I can clearly see how this played out in my own marriage for many years.
Yet, until recently, I’m not sure I truly understood the concept. I mean, what does this actually even mean, really?
But the more I do this work in my own life and with my clients, the more I see the truth of it.
The Big U has an uncanny knack of matching us up with those who will mirror back to us our most deeply held beliefs about ourselves, both positive and negative.
What Our Relationships Reflect
Our relationships will reflect back either the areas we need to heal within ourselves or the self-love we’ve created.
I truly believe our relationships, particularly our marital relationships, are our greatest teachers – they simply magnify whatever is going on within us.
What it means is this: When a situation with our husband triggers us and we feel angry/sad/disappointed/belittled/let down/pissed off/resentful, etc. It’s not really the situation that is causing our emotional pain.
It’s an unhealed wound from our past.
One of my recent clients, Mary (not her real name,) often felt belittled and made to feel inferior by her husband. When he made a belittling remark, she felt stupid, unheard, like she wasn’t good enough, that her feelings didn’t matter and that her needs were less important than everyone else’s.
In other words, her husband’s behaviour triggered all of the limiting beliefs she held about herself. If Mary hadn’t held those beliefs, she would have seen that her husband’s behaviour was nothing to do with her and completely about him (and likely she wouldn’t have attracted him in the first place.)
She wouldn’t have been emotionally triggered. Instead, she would have communicated how she felt, made requests and created healthy boundaries for her relationship so that she wasn’t tolerating behaviour she found unacceptable.
Loving Yourself First
Ultimately, in Mary’s case, she would have given herself permission to leave a marriage she hadn’t been happy in for years. She would have placed value on herself and her own happiness and acted in alignment with her true desires. She would have made the choice to live true to herself, without apology.
Through our work together, Mary saw how her marriage was simply reflecting back her own wounds and showing her where her real work lay. Mary’s work was in identifying and recognising her limiting beliefs for what they were – false thoughts she had adopted a long time ago that had become default thinking and behaviour patterns.
Mary’s relationship simply held up a mirror to show her the false belief system upon which she had built her identity and subsequently her marriage.
The marriage was both her teacher and the catalyst for healing herself.
In recognising this truth, my client didn’t need to blame her husband for his ‘bad’ behaviour. She didn’t need to be a victim of her marriage. And she didn’t need to use his behaviour to ‘justify’ her decision to leave.
Mary made her decision to leave from a place of self-responsibility and a place of love, both for herself and her husband.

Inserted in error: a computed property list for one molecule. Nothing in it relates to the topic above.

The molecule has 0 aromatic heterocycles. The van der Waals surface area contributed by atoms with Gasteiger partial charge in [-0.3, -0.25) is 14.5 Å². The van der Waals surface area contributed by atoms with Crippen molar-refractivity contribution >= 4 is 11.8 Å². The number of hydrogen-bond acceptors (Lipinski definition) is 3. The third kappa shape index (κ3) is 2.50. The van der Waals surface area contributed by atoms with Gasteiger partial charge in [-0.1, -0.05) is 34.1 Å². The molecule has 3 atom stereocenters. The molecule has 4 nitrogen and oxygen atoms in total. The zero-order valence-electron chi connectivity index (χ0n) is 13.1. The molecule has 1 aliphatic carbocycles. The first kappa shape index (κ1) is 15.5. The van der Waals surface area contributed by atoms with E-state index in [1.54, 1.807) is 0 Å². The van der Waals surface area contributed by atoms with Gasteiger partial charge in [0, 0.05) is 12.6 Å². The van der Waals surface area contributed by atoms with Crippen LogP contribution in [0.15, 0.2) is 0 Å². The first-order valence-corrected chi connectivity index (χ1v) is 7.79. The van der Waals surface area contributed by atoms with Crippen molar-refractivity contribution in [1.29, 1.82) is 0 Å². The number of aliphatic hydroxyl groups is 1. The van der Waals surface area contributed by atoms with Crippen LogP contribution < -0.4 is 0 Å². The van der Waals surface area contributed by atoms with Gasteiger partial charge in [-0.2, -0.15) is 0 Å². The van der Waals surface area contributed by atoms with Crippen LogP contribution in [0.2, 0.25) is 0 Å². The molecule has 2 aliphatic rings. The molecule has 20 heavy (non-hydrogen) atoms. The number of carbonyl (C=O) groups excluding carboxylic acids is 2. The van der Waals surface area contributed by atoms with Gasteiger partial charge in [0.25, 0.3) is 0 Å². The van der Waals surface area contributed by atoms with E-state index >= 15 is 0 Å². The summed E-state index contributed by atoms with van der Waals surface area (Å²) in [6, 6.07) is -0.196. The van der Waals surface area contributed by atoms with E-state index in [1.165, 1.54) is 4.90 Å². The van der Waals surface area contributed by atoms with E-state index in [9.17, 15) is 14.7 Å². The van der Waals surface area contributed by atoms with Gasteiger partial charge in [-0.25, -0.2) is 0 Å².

As a result of all the inner healing work she has undertaken, Mary will attract a much different ‘mirror’ in her future relationships.
She will be much more likely to attract a partner who reflects back to her the self-love she has created.
She will attract a healthy relationship – because she has a healthy relationship with herself.
So, how can you apply all of this to your own personal situation in your marriage? Here are two steps you can begin to reflect on and work through now:
1) Look in the Mirror
What negative traits do you dislike about your husband and his behaviour? Make a list of 10 and then identify your top three (you can do the same for his positive qualities – you also share those!)
Ask yourself: How are you like him? How do you also share those same negative qualities?
Note: The quality most likely will not show up in the same way within you as it does your husband, you may have to dig deep – but it’s there! For example, if your husband gives you cause to distrust him, perhaps there is an area of your life where you are not trusting yourself?
Next Step: Can you find compassion for the part of you that shares these traits? And can you find that same compassion for your husband?
2) Identify the Trigger
What false thoughts and limiting beliefs about yourself is your husband’s behaviour triggering in you?
What are you making his behaviour mean about you as a person?
What behaviours are you accepting and tolerating because you aren’t valuing yourself and prioritising your own emotional wellbeing and happiness?
Next Step: Write down a list of the false beliefs that your husband’s behaviour is triggering in you. Choose one to work with. How is that belief serving you? Do you want to keep it? Make a list of 10 ways this belief is no longer true – disprove it. What do you want to believe instead? Make a list of 10 ways this new belief is already true.
Want Personalised Support?
If the above article resonates and you’d like professional, unbiased 1:1 support to work through all of this and much more, now would be a great time to get in touch about my Empowered Choices, Empowered Woman Programme.
If you feel like now is your time to do this important work for yourself, the first small step is to get in touch to arrange your confidential, 30 minute Mini Clarity Session. Contact me and we’ll get it scheduled.
If not now, when?
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